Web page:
The Conservatives had held the Cheltenham constituency, interrupted only by the independent Daniel Lipson, since James Agg-Gardner’s historic by-election victory in 1911. But in 1992, the omens were not good. At national level, Mrs Thatcher had been ousted and her replacement John Major had struggled to hold the government’s different factions in check.
The Liberals and now Liberal Democrats had been edging closer and closer to victory in Cheltenham for 20 years and were now the dominant party in local council elections. Worst of all, the much-loved Charles Irving was standing down. His Liberal challenger Richard Holme had taken a shortcut to Parliament as Lord Holme of Cheltenham so both parties were looking for new candidates.
After a close-fought selection contest, the LibDems chose the returned candidate from 1987, Nigel Jones, now a councillor and proven local campaigner. Despite the obvious vulnerability of the seat, the Tories bravely picked John Taylor, a Birmingham lawyer with no campaigning experience. In one TV interview he tactlessly described his choice of Cheltenham as ‘just a box I ticked on a list’. More controversially, Taylor was also the party’s first black candidate for a winnable seat and racist remarks were attributed to members of his own party during the campaign, a doubtless unconscious echo of the prejudice against Lipson that had doomed their 1937 campaign.
The result that had looked increasingly inevitable following years of campaigning by Jones and his Liberal predecessors finally came about. He snatched the seat with a narrow 1,668 majority, the first Liberal to represent Cheltenham for more than 80 years. Taylor later followed Richard Holme into the Lords as the Tories’ first black peer but chose Warwick not Cheltenham as his territorial designation. In 2011 Taylor’s parliamentary career ended in disgrace when he was prosecuted for false accounting following the parliamentary expenses scandal. Media comment that Jones had won the seat in 1992 because of Taylor’s colour did a particular injustice both to years of Liberal campaigning and to Nigel’s profoundly anti-racist politics.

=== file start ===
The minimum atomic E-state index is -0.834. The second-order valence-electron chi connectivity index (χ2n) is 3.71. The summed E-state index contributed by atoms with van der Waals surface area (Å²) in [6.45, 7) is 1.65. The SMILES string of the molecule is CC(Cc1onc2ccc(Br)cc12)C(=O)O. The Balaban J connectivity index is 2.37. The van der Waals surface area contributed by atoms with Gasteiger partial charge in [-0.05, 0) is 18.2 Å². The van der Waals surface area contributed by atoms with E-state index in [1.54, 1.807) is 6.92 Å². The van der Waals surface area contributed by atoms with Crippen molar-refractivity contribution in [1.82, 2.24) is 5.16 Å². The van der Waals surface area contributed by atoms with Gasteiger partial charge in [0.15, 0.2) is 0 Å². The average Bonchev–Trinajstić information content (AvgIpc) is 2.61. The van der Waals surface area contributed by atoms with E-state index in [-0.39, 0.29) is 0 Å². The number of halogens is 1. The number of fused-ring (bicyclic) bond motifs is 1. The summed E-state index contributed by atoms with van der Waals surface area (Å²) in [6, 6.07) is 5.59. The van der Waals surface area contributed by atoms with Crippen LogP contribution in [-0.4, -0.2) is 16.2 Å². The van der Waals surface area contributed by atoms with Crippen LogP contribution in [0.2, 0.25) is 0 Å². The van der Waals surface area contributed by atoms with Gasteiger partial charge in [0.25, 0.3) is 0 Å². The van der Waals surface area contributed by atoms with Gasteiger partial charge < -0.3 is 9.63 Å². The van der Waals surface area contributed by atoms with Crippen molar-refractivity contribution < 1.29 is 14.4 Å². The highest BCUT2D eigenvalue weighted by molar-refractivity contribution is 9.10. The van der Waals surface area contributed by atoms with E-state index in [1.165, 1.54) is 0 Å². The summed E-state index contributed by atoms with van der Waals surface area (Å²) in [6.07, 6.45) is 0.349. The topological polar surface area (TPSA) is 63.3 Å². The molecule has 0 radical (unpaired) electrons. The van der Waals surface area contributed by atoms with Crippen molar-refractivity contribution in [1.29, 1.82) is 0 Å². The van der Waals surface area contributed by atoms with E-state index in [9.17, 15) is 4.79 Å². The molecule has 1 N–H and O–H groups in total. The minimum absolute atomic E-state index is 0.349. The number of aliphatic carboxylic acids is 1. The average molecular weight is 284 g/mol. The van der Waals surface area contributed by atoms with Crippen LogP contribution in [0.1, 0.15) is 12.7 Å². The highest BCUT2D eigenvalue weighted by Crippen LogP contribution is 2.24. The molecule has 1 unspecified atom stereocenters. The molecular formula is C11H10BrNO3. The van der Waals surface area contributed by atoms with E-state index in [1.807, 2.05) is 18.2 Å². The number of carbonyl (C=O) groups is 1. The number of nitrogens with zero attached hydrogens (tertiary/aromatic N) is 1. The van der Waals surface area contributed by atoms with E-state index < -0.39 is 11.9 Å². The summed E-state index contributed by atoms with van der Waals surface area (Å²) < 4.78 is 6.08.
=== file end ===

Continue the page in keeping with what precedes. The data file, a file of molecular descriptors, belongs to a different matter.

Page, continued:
In his maiden speech Nigel paid an unusually generous tribute to his Tory predecessor Charles Irving and repeated his own commitment to the restoration of trade union rights at GCHQ. He had the satisfaction of seeing this happen in 1997 and worked hard to keep GCHQ in Cheltenham when its relocation was suggested. His own career had been in the fast-growing computer technology sector and he brought a rare technical expertise to Parliament. He was quickly made spokesman for his party on local government and housing and then on science and technology. A bewildering succession of spokesmanships followed, including consumer affairs, national heritage and international development. He shared previous Cheltenham MPs’ interest in food and drink and became chair of the all-party beer group. But he was also a former Cheltenham Young Liberal and deeply rooted in the radical community politics tradition of the modern Liberal Democrats.
The 1997 general election saw a national rejection of the Conservatives, taking Labour’s Tony Blair to Downing Street and helping Nigel to a quadrupled 6,645 majority despite his opponent being a popular local Tory councillor John Todman. Nigel worked hard to earn the loyalty of his constituents and occasionally described his aim to become ‘Mr.Cheltenham’. Sadly, his second term was overshadowed by one terrible event. In January 2000, a mentally-ill constituent, Robert Ashman, attacked Nigel and his assistant Andy Pennington with a samurai sword in their office. Nigel was wounded, Andy killed.
Coping with the obvious trauma, Nigel returned to work and developed a growing interest in the promotion of democracy and development overseas. He was re-elected with another comfortable majority at the 2001 general election. But more problems lay ahead, probably compounded by the stress he had suffered since the attack. Nigel suffered a series of heart attacks which further limited his work at Westminster. Late in 2004, he accepted the inevitable advice of family and doctors to stand down. But his contribution to British politics and the international causes he had adopted was not over. He became a working Liberal Democrat member of the House of Lords after the 2005 general election, the first former and so far only Cheltenham MP to be awarded a peerage and the first to sit in the Lords since Lord Duncannon in 1937.
Cheltenham remained a Liberal Democrat seat at the election, Martin Horwood’s win marking the longest run of Liberal victories since the days of the Berkeleys in the 1840s.